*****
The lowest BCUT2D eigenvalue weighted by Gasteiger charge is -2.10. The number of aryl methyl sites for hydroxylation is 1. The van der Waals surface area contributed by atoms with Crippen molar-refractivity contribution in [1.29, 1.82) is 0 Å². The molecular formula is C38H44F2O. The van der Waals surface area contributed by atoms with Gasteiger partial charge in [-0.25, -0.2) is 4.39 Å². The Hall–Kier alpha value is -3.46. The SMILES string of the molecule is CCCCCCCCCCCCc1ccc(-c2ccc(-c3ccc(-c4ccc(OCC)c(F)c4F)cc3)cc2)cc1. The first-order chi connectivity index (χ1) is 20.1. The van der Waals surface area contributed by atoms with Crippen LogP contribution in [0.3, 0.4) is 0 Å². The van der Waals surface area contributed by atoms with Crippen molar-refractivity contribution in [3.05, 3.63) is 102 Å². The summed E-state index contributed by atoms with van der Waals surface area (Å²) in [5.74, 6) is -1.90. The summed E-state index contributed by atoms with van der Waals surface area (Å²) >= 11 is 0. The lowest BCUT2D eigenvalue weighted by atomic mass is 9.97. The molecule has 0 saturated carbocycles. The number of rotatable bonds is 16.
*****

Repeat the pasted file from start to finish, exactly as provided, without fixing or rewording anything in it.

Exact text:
The lowest BCUT2D eigenvalue weighted by Gasteiger charge is -2.10. The number of aryl methyl sites for hydroxylation is 1. The van der Waals surface area contributed by atoms with Crippen molar-refractivity contribution in [1.29, 1.82) is 0 Å². The molecular formula is C38H44F2O. The van der Waals surface area contributed by atoms with Gasteiger partial charge in [-0.25, -0.2) is 4.39 Å². The Hall–Kier alpha value is -3.46. The SMILES string of the molecule is CCCCCCCCCCCCc1ccc(-c2ccc(-c3ccc(-c4ccc(OCC)c(F)c4F)cc3)cc2)cc1. The first-order chi connectivity index (χ1) is 20.1. The van der Waals surface area contributed by atoms with Crippen LogP contribution in [0.3, 0.4) is 0 Å². The van der Waals surface area contributed by atoms with Crippen molar-refractivity contribution in [3.05, 3.63) is 102 Å². The summed E-state index contributed by atoms with van der Waals surface area (Å²) in [5.74, 6) is -1.90. The summed E-state index contributed by atoms with van der Waals surface area (Å²) >= 11 is 0. The lowest BCUT2D eigenvalue weighted by atomic mass is 9.97. The molecule has 0 saturated carbocycles. The number of rotatable bonds is 16.